What We Learned: from the Suez Crisis | HistoryNet MENU

What We Learned: from the Suez Crisis

By Stephan Wilkinson
11/1/2017 • Military History Magazine

The nine-day Suez Crisis of 1956 was sparked by a series of what in hindsight seem playground-worthy disputes, though they could have led to global Armageddon. That year Egypt switched its allegiance from Western arms suppliers to the Soviet bloc, buying a package of jet fighters, armor and artillery from Czechoslovakia. In response the United States withdrew its promise of funding for the colossal Aswan Dam project. Egyptian President Gamal Nasser then seized the Suez Canal.

The British weren’t about to let the Egyptians nationalize a waterway they felt they owned—which, in terms of canal corporation stock, the Brits did. But they needed an excuse to invade. Enter Israel, with whom Britain and France secretly formed an anti-Egypt coalition. The Israelis would pre-emptively seize Sinai, a vast quadrant of desert they’d long wanted as a buffer zone, and as they advanced toward the Suez from the east, an Anglo-French force would land paratroopers and marines west of the canal, ostensibly to protect their liquid asset. The pincers would trap and annihilate the Egyptian army. The excuse for the invasion would be the issuance of an Anglo-French ultimatum to Israel and Egypt to cease fire and accept Western control of the canal, which the coalition knew Nasser would reject. While British bagpipers skirled and French Foreign Legionnaires flipped stiff salutes to their kepis, the 800-megaton gorilla in the room was the inevitability that Egypt would appeal to the Soviets for help.

The United States was blissfully unaware of the Anglo-French-Israeli coalition until it was almost too late. President Dwight Eisenhower had suffered a heart attack and was in the midst of campaigning for a second term, and the Hungarian Revolution had everyone’s attention. Eisenhower was furious at his World War II allies. On November 1, under heavy U.S. pressure, the UN General Assembly voted for a cease-fire, which took effect a week later. By that time the Israelis owned Sinai, and the British had occupied Port Said. That wouldn’t last long. On December 22 Britain pulled its troops from Egypt, ending 74 years of occupation of the canal zone. Three months later Israel withdrew from Sinai.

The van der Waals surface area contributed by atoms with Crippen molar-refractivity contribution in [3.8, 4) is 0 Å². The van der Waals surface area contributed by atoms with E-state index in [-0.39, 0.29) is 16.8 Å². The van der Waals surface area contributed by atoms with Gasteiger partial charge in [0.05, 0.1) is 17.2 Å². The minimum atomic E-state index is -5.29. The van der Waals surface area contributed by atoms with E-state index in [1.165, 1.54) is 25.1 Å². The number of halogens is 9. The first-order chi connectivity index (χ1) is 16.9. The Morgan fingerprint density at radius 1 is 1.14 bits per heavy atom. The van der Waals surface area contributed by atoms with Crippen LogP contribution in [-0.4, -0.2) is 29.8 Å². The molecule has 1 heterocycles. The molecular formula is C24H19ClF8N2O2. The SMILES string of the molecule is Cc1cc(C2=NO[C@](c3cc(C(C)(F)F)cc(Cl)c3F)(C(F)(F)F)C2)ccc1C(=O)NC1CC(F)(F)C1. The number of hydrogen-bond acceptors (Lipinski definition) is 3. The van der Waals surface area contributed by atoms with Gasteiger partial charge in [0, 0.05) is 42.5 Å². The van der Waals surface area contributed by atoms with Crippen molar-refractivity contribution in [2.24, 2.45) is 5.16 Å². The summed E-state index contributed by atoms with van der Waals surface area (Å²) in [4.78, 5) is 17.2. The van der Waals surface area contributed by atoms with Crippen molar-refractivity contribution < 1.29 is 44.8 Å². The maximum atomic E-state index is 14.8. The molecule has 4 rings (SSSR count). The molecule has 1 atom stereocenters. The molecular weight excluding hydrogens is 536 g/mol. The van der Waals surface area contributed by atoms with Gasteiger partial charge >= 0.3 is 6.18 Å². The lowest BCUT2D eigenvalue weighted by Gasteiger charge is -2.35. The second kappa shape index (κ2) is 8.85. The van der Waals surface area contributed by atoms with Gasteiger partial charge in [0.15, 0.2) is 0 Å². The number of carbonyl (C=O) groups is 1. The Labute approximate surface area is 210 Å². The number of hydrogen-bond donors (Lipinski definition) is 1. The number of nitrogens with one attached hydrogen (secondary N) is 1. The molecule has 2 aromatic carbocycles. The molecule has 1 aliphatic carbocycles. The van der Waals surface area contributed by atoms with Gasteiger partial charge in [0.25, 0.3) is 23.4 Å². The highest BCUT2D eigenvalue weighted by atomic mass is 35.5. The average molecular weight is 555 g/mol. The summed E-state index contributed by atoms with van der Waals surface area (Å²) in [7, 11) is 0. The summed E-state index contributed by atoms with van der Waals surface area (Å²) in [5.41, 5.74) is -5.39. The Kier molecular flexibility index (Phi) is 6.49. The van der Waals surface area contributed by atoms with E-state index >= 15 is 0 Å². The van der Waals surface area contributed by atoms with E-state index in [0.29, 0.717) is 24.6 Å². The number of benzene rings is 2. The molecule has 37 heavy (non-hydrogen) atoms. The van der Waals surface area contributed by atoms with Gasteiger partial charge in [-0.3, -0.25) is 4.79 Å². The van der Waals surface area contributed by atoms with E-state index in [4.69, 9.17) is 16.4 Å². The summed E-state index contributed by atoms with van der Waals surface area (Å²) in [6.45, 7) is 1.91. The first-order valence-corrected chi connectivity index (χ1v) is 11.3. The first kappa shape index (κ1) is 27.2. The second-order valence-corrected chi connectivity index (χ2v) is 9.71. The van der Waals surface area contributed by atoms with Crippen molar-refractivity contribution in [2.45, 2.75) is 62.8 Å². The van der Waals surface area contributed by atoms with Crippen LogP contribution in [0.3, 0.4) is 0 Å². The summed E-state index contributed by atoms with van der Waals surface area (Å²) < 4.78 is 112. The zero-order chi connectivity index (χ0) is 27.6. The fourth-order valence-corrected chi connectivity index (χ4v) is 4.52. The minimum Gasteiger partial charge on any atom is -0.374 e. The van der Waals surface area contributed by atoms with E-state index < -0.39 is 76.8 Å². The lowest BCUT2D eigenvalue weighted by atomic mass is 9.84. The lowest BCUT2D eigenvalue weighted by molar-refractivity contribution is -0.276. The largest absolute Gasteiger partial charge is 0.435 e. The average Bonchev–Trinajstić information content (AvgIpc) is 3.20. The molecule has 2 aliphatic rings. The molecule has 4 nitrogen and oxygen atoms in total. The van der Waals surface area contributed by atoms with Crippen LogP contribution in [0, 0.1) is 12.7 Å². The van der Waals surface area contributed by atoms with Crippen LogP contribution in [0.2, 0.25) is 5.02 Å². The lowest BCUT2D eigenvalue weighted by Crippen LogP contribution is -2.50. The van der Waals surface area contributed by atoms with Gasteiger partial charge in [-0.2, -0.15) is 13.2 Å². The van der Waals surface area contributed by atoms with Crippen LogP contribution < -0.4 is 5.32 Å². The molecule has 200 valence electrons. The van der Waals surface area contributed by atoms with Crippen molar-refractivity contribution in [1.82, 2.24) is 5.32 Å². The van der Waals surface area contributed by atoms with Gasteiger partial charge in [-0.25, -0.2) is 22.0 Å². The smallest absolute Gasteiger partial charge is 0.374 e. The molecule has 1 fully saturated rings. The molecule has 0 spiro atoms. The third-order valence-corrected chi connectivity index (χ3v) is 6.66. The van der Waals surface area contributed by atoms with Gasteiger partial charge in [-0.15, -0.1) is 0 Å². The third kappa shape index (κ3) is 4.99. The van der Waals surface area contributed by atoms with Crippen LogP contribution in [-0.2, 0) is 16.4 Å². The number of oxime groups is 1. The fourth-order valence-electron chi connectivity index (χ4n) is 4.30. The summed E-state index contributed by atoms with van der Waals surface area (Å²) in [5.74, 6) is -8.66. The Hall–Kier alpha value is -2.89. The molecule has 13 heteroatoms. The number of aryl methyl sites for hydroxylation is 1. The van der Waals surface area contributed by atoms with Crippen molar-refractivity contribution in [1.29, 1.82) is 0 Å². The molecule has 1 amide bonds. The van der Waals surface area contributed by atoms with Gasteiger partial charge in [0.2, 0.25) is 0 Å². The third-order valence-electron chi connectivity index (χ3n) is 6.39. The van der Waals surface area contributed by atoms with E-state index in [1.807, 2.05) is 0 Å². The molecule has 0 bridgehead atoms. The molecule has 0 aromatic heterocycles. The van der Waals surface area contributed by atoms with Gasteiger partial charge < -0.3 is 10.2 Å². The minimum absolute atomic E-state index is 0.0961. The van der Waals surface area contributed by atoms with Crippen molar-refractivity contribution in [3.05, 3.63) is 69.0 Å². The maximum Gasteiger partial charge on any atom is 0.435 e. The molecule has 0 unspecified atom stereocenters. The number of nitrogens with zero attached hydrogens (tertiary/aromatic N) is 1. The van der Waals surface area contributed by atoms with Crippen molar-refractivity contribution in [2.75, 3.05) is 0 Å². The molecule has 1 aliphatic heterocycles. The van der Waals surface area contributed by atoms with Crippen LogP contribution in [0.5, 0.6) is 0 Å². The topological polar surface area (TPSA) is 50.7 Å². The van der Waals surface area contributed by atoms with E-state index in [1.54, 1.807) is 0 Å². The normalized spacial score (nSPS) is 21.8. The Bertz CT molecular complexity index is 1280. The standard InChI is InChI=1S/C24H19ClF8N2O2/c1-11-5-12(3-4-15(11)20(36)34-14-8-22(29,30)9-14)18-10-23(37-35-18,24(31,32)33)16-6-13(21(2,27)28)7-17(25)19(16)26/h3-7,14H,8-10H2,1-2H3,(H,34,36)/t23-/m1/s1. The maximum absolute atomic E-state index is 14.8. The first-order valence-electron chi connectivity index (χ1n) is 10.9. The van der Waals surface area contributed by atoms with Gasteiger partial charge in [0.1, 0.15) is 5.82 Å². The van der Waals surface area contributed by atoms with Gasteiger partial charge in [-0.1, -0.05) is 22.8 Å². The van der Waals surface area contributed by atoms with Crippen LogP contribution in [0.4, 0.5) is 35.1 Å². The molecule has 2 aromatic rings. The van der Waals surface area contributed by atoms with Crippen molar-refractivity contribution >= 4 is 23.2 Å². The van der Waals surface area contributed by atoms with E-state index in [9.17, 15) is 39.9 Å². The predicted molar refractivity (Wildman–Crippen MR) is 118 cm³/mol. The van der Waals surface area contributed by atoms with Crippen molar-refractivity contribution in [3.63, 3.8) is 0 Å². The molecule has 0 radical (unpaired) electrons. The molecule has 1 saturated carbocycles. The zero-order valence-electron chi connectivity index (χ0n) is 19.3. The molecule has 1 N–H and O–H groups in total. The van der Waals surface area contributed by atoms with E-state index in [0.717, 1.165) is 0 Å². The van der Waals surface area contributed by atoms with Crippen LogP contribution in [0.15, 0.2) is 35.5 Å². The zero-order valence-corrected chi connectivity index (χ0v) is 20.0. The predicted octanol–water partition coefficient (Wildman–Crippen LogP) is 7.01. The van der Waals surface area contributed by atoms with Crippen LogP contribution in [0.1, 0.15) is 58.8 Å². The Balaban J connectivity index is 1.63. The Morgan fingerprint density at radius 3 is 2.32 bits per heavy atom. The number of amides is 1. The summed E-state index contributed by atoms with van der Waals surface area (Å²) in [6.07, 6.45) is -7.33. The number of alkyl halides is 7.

Final score: Egypt 3; Britain, France and Israel 0.

Lessons:

■ Always let an ally know if you’re about to do something that might spark a nuclear holocaust.

■ Helicopters are handy. The Royal Marines pulled off history’s first troop-carrying helo assault, on Port Said. Unfortunately, they hadn’t yet figured out how to establish a proper LZ; one landed in the middle of an Egyptian-held stadium.

■ Don’t annoy the guy whose carriers are twice as big as yours. When Admiral Arleigh Burke was asked if Sixth Fleet could stop the Anglo-French invasion fleet, he said, hell yes, not just the fleet but he could take out the Israelis and Egyptians in the bargain.

■ Untrained fighter pilots are useless. Egypt got a shipment of new MiG-15s from Czechoslovakia but didn’t have time to train its pilots how to fly them.

■ Untrained fighter pilots flying first-generation MiG-15s and de Havilland Vampires against second-generation Israeli Dassault Mystère IVs are not just useless but dead.

■ If you’re going to fight a war in a desert, make sure you have vehicles that can drive on sand. The Israelis didn’t, having depended on a shipment of French front-wheel-drive trucks that never showed up.

■ You’re in trouble if your commander is an alcoholic drug user, which described incompetent Egyptian General Abdel Hakim Amer, who 11 years later killed himself after losing the Six-Day War to Israel.

■ The French learned not to trust the Americans or the British. France dropped out of NATO as a result of the Suez War and eventually developed its own nuclear force but was never again a world power.

■ The Israelis learned never to rely on another country for tactical assistance. The Suez Crisis also taught Israel the value of the pre-emptive strike —a principle it employed to effect in the Six-Day War.

 

Originally published in the July 2011 issue of Military History. To subscribe, click here

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